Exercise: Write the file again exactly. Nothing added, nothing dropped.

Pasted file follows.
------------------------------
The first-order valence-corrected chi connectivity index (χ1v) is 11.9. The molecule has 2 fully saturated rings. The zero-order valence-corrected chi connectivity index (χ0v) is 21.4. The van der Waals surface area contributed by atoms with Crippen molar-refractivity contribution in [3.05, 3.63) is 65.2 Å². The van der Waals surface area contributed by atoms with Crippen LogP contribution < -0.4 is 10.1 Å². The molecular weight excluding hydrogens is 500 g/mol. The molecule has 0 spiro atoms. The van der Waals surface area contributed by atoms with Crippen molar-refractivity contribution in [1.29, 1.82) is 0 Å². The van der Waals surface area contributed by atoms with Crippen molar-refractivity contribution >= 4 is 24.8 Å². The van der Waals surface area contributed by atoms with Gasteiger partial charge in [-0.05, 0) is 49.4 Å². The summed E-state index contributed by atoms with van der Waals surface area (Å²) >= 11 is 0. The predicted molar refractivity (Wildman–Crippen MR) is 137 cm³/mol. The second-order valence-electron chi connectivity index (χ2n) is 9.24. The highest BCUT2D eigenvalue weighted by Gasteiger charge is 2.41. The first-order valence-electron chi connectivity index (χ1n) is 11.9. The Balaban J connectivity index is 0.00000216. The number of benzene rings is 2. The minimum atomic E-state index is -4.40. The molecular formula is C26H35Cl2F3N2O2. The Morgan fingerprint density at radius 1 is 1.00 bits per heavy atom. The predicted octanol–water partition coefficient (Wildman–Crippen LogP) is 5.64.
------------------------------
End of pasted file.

The first-order valence-corrected chi connectivity index (χ1v) is 11.9. The molecule has 2 fully saturated rings. The zero-order valence-corrected chi connectivity index (χ0v) is 21.4. The van der Waals surface area contributed by atoms with Crippen molar-refractivity contribution in [3.05, 3.63) is 65.2 Å². The van der Waals surface area contributed by atoms with Crippen LogP contribution < -0.4 is 10.1 Å². The molecular weight excluding hydrogens is 500 g/mol. The molecule has 0 spiro atoms. The van der Waals surface area contributed by atoms with Crippen molar-refractivity contribution in [1.29, 1.82) is 0 Å². The van der Waals surface area contributed by atoms with Crippen molar-refractivity contribution >= 4 is 24.8 Å². The van der Waals surface area contributed by atoms with Gasteiger partial charge in [-0.05, 0) is 49.4 Å². The summed E-state index contributed by atoms with van der Waals surface area (Å²) >= 11 is 0. The predicted molar refractivity (Wildman–Crippen MR) is 137 cm³/mol. The second-order valence-electron chi connectivity index (χ2n) is 9.24. The highest BCUT2D eigenvalue weighted by Gasteiger charge is 2.41. The first-order valence-electron chi connectivity index (χ1n) is 11.9. The Balaban J connectivity index is 0.00000216. The number of benzene rings is 2. The minimum atomic E-state index is -4.40. The molecular formula is C26H35Cl2F3N2O2. The Morgan fingerprint density at radius 1 is 1.00 bits per heavy atom. The predicted octanol–water partition coefficient (Wildman–Crippen LogP) is 5.64.